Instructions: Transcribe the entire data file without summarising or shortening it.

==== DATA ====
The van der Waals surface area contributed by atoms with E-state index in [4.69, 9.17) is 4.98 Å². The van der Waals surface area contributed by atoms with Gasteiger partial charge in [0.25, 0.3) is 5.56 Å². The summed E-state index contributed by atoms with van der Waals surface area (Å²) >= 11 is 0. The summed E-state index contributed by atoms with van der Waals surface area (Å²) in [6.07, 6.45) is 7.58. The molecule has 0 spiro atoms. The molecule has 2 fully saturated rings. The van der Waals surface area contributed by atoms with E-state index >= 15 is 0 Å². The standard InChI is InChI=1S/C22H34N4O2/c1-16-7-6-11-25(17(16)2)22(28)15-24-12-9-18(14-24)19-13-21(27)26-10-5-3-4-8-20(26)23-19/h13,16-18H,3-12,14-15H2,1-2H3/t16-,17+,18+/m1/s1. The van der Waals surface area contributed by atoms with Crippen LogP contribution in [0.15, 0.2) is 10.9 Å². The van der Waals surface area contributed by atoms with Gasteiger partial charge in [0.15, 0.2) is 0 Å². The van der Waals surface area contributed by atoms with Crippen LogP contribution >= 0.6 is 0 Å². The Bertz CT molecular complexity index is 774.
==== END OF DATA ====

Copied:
The van der Waals surface area contributed by atoms with E-state index in [4.69, 9.17) is 4.98 Å². The van der Waals surface area contributed by atoms with Gasteiger partial charge in [0.25, 0.3) is 5.56 Å². The summed E-state index contributed by atoms with van der Waals surface area (Å²) >= 11 is 0. The summed E-state index contributed by atoms with van der Waals surface area (Å²) in [6.07, 6.45) is 7.58. The molecule has 0 spiro atoms. The molecule has 2 fully saturated rings. The van der Waals surface area contributed by atoms with E-state index >= 15 is 0 Å². The standard InChI is InChI=1S/C22H34N4O2/c1-16-7-6-11-25(17(16)2)22(28)15-24-12-9-18(14-24)19-13-21(27)26-10-5-3-4-8-20(26)23-19/h13,16-18H,3-12,14-15H2,1-2H3/t16-,17+,18+/m1/s1. The van der Waals surface area contributed by atoms with Crippen LogP contribution in [0.15, 0.2) is 10.9 Å². The van der Waals surface area contributed by atoms with Gasteiger partial charge in [0.15, 0.2) is 0 Å². The van der Waals surface area contributed by atoms with Crippen LogP contribution >= 0.6 is 0 Å². The Bertz CT molecular complexity index is 774.